February 10, 2020

Disguise, Distraction & Deletion in B-Movie Posters: Special “Reveal-O-Rama” Edition

Poster - Frankenstein Meets the Wolf Man (1943)
Frankenstein and the Wolf Man battle
for the best spot on the poster.
Some movie monsters are truly immortal. Make-up artist Jack Pierce’s Frankenstein, with his flat head, staples on the forehead, and electrodes sprouting out of the neck, is firmly embedded in the popular collective mind as the definitive monster. Pierce’s Wolf-man and Mummy are not far behind in terms of being instantly identifiable, even to kids who have never seen a classic Universal monster movie (and wouldn’t watch a black-and-white movie if you put a gun to their heads).

Similarly, the original King Kong was one of cinema’s first blockbuster hits in 1933, becoming so popular that the film was re-released multiple times in the ‘40s, ‘50s and ‘60s. Along the way, Kong has inspired more than a few re-makes and spin-offs, with yet another -- a re-make of a spin-off, Godzilla vs. King Kong -- scheduled to be released in 2020. Pretty good for a stop-motion model!

Poster - King Kong (1933)
If you leave King Kong off the poster, you
can expect to hear from his agent!
Of course, not all monster makers of the pre-digital era had the resources or the talent of a Jack Pierce or Willis O’Brien. Before Star Wars and The Exorcist made sci-fi and horror into big business, these types of genre films more often than not scraped the bottom of the budget barrel. Effects artists like Paul Blaisdell and Jack Rabin made memorable creatures on next-to-nothing budgets (see my earlier post on “How to Make a Monster: Low-budget Creature Effects"), but it’s difficult to make a monster for the ages when your budget can barely cover the cost of a catered lunch on a mainstream production. The burden of bare-bones budgets, rushed schedules, and harried effects artists often resulted in monsters that elicited guffaws and flying popcorn boxes instead of gasps and screams. These cases presented problems for the marketing department. If you had any faith whatsoever in your monster, you plastered it front and center in your ads and posters. But occasionally, the marketers had to keep the bargain-basement creature off the artwork (or artfully concealed) if they wanted to have any chance of luring suckers (er, uh customers) to the theater.

Detail from poster for William Castle's 13 Ghosts (1960)
Without further ado, here is a sampling of B-movie posters that cleverly concealed their film’s disappointing (if not downright laughable) monster. If you have other examples, please don’t hesitate to alert me via the comment form below, and I can collect them for a follow-up post.

Added bonus: Making its debut on this blog is the incredible new technology, Reveal-O-Rama! If you dare, click on the poster image to reveal the monster that the marketing dept. took great pains to conceal!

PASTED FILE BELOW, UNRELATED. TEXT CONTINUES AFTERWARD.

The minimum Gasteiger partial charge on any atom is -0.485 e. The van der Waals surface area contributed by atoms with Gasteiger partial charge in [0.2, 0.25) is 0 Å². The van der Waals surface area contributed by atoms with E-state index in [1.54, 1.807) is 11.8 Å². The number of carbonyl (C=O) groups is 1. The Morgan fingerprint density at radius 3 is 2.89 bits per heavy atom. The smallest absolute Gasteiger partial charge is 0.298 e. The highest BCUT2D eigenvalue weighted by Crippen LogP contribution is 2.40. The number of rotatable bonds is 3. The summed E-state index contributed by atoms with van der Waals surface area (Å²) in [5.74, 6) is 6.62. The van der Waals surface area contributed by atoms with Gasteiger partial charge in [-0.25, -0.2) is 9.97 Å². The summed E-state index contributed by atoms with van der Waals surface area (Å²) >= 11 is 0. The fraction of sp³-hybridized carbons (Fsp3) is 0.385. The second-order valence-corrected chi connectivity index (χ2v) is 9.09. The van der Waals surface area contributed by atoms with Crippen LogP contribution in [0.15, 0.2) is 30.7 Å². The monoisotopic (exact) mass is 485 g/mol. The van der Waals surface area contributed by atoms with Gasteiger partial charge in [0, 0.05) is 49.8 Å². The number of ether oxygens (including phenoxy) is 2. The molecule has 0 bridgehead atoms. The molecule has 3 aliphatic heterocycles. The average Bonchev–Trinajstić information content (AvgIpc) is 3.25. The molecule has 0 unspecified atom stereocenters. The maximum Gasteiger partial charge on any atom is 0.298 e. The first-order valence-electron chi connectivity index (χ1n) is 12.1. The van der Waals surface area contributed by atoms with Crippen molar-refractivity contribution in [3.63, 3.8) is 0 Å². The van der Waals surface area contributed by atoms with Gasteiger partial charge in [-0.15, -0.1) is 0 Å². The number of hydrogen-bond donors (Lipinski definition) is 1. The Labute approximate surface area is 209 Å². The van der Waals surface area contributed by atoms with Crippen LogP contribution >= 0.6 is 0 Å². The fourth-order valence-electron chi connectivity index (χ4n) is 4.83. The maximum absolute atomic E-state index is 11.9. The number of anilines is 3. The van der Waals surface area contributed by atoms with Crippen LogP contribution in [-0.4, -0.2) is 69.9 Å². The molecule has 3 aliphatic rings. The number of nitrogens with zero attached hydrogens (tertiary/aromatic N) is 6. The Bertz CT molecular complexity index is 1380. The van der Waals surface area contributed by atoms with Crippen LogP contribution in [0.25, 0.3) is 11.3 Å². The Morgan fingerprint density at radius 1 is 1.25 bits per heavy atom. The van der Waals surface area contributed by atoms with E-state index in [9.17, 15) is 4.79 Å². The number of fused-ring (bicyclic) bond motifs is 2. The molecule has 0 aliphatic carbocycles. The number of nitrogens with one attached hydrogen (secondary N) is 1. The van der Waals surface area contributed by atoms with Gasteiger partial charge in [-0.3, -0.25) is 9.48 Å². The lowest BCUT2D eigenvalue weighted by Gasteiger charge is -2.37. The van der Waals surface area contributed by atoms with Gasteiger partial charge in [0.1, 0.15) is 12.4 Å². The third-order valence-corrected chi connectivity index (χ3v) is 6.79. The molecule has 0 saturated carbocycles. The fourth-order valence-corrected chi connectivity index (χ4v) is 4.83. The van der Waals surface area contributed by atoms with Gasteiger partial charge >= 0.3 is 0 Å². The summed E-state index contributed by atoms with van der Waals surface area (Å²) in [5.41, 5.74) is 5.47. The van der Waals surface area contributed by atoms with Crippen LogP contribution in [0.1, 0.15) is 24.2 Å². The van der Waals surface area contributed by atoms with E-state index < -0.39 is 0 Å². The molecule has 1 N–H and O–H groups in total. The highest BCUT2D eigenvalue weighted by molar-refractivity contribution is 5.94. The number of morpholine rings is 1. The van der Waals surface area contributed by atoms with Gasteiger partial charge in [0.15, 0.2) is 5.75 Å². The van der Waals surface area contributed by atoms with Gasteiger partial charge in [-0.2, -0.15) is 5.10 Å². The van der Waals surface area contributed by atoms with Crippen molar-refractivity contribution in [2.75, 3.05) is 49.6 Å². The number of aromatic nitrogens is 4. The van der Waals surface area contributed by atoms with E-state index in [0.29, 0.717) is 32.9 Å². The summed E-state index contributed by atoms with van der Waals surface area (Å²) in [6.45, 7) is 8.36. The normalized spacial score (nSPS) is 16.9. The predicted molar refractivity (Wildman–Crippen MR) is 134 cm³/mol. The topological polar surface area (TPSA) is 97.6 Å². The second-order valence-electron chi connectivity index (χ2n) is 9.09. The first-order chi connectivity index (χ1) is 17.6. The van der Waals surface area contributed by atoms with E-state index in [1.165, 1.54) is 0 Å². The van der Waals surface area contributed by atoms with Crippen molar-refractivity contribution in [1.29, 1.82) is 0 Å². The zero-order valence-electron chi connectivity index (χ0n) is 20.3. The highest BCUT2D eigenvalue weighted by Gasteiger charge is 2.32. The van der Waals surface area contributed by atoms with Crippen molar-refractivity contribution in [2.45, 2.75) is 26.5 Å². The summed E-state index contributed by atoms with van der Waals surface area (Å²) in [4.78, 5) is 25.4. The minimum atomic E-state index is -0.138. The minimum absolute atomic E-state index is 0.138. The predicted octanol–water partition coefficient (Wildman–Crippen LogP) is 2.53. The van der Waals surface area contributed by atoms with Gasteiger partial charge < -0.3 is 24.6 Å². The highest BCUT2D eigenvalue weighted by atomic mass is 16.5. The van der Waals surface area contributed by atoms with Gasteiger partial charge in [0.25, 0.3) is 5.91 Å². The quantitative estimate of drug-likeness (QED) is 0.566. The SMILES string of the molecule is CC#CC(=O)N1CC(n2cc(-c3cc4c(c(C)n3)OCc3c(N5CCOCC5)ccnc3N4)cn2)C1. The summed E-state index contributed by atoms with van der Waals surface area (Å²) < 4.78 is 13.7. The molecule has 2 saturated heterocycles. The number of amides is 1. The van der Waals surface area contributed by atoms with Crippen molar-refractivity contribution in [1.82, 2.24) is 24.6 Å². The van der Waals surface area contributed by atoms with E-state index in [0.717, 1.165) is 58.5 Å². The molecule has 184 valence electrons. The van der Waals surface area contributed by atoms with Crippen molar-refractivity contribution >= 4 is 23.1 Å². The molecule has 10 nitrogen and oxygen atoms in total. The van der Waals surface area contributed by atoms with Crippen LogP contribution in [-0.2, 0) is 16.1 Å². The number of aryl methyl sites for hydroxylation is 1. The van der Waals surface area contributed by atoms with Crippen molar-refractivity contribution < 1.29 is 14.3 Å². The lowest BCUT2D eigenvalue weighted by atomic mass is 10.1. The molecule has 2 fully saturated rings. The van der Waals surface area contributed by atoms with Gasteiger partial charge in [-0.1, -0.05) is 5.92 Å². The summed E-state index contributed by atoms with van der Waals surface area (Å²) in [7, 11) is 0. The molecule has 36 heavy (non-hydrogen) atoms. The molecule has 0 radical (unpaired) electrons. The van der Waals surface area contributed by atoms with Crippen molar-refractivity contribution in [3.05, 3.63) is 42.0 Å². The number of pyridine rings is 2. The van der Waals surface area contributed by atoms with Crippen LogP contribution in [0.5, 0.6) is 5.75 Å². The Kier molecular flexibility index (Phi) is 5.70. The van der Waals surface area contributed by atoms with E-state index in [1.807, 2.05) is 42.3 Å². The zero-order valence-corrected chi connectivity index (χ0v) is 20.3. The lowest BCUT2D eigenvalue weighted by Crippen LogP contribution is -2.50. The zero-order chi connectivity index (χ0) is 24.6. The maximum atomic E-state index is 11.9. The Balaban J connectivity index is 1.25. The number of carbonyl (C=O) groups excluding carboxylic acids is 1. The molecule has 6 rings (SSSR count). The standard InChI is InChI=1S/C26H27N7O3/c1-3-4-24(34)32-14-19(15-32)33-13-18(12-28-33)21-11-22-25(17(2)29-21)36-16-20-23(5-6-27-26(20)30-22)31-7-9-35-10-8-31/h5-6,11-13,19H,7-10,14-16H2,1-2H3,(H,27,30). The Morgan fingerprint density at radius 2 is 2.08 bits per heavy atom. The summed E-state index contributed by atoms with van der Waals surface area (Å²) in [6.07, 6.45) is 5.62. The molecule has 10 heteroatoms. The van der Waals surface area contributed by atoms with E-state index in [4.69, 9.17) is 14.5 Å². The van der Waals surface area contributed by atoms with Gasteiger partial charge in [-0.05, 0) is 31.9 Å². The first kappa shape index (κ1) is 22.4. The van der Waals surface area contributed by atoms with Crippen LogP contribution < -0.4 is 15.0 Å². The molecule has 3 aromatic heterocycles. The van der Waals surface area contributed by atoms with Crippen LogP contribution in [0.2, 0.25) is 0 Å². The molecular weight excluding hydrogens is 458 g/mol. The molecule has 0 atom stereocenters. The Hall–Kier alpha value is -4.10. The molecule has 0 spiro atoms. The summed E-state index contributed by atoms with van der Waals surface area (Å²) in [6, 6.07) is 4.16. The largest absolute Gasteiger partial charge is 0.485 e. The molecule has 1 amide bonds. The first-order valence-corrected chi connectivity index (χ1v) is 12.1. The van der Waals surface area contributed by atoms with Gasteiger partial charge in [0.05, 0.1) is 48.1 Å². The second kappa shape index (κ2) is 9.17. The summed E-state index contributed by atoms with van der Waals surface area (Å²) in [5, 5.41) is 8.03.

Poster - The Beast with a Million Eyes (1955)
Movie-goers expecting to see a cool, multi-eyed Chinese dragon-like creature were surely disappointed by this early Roger Corman quickie. Click on the poster to reveal the true beast!

Poster - Creature from the Haunted Sea (1961)
In another example of egregious Roger Corman trickery, the poster promised a giant sea monster, and the movie delivered a laughable faux-creature seemingly made out of seaweed and assorted household items.

Poster - Frankenstein 1970 (1958)
With Boris Karloff leading the cast and a classic-looking monster featured on the poster, what could go wrong? Let's just say the monster was more than several steps down from the good ol' Universal days.

Poster - The Giant Claw (1957)
The poster art wisely left the creature's head out of the frame. Producer Sam Katzman farmed out his creature to a cut-rate effects shop, and the result was a classic of unintentional comedy.

Poster - Island of Terror (1966)
The movie featured a great cast headed up by Peter Cushing, and was directed by the talented Terrence Fisher. The silicate monsters, however, looked more like something disgusting you'd wipe off your shoes than a terrifying menace.

Poster - It! (1967)
No, this is not the scary, child-eating clown of Stephen King fame. This particular It looks more like a refugee from an old wood pile than an indestructible monster.

Poster - The Killer Shrews (1959)
This poster has it all: sex, blood and rockin' rodent tails (okay, so shrews aren't rodents -- play along with me here). The only thing the shrews in this movie look like they could kill off is a bowl of kibble.

Poster - Night of the Lepus (1972)
I suspect the filmmakers were cynically gambling that few movie-goers would know what "lepus" meant. This is possibly the least scary monster movie concept of all-time.

Poster - The Shuttered Room (1967)
This is based on a story by H.P. Lovecraft and August Derleth. The climactic reveal of the thing in the shuttered room is distinctly un-Lovecraftian and underwhelming.

Poster - The Tingler (1959)
Not even William Castle's "startling" Percepto gimmick could keep audiences from snickering as they saw a thing that looked like a rubber dog-toy being dragged around by a visible "hidden" wire.


  1. I admit there was no truth in advertising, but two of my most beloved horror movies are here, Night of the Lepus and The Tingler. Although I spent most of Night of the Lepus feeling sorry for Janet Leigh having to appear in it. My favorite line of hers, while consoling a victim: "It's gone. The rabbit's gone."

    1. With so many remakes and plans for remakes floating around Hollywood, I wouldn't be surprised to hear about a do-over of Night of the Lepus, because, you know, they can make those rascally rabbits so much more frightening with CGI now. :)

  2. Thanks for using Reveal-O-Rama. It worked really well, and made everything that much funnier. It's such a good gimmick that it was extremely fitting to end up with a William Castle film.